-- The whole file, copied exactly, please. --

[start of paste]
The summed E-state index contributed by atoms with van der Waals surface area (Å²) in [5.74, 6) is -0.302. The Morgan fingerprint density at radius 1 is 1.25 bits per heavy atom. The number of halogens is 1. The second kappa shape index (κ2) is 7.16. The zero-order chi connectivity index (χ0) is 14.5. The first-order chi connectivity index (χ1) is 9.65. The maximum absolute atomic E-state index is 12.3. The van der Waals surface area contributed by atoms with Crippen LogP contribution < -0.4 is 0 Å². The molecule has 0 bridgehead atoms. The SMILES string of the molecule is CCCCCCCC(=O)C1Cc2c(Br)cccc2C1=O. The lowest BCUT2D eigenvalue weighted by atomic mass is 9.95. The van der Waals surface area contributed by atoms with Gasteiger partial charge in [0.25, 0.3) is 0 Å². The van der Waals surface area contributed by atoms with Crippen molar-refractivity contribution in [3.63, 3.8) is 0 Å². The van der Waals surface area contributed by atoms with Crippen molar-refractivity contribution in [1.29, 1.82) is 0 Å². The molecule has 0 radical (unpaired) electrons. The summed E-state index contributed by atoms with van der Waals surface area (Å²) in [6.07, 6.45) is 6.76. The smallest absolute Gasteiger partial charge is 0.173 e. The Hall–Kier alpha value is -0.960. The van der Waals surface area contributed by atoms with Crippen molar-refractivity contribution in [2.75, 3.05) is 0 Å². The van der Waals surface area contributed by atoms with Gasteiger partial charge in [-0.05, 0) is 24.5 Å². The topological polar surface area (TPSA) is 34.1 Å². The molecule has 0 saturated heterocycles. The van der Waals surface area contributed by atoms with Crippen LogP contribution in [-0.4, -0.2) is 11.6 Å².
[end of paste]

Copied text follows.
The summed E-state index contributed by atoms with van der Waals surface area (Å²) in [5.74, 6) is -0.302. The Morgan fingerprint density at radius 1 is 1.25 bits per heavy atom. The number of halogens is 1. The second kappa shape index (κ2) is 7.16. The zero-order chi connectivity index (χ0) is 14.5. The first-order chi connectivity index (χ1) is 9.65. The maximum absolute atomic E-state index is 12.3. The van der Waals surface area contributed by atoms with Crippen LogP contribution < -0.4 is 0 Å². The molecule has 0 bridgehead atoms. The SMILES string of the molecule is CCCCCCCC(=O)C1Cc2c(Br)cccc2C1=O. The lowest BCUT2D eigenvalue weighted by atomic mass is 9.95. The van der Waals surface area contributed by atoms with Gasteiger partial charge in [0.25, 0.3) is 0 Å². The van der Waals surface area contributed by atoms with Crippen molar-refractivity contribution in [3.63, 3.8) is 0 Å². The van der Waals surface area contributed by atoms with Crippen molar-refractivity contribution in [1.29, 1.82) is 0 Å². The molecule has 0 radical (unpaired) electrons. The summed E-state index contributed by atoms with van der Waals surface area (Å²) in [6.07, 6.45) is 6.76. The smallest absolute Gasteiger partial charge is 0.173 e. The Hall–Kier alpha value is -0.960. The van der Waals surface area contributed by atoms with Crippen molar-refractivity contribution in [2.75, 3.05) is 0 Å². The van der Waals surface area contributed by atoms with Gasteiger partial charge in [-0.05, 0) is 24.5 Å². The topological polar surface area (TPSA) is 34.1 Å². The molecule has 0 saturated heterocycles. The van der Waals surface area contributed by atoms with Crippen LogP contribution in [-0.4, -0.2) is 11.6 Å².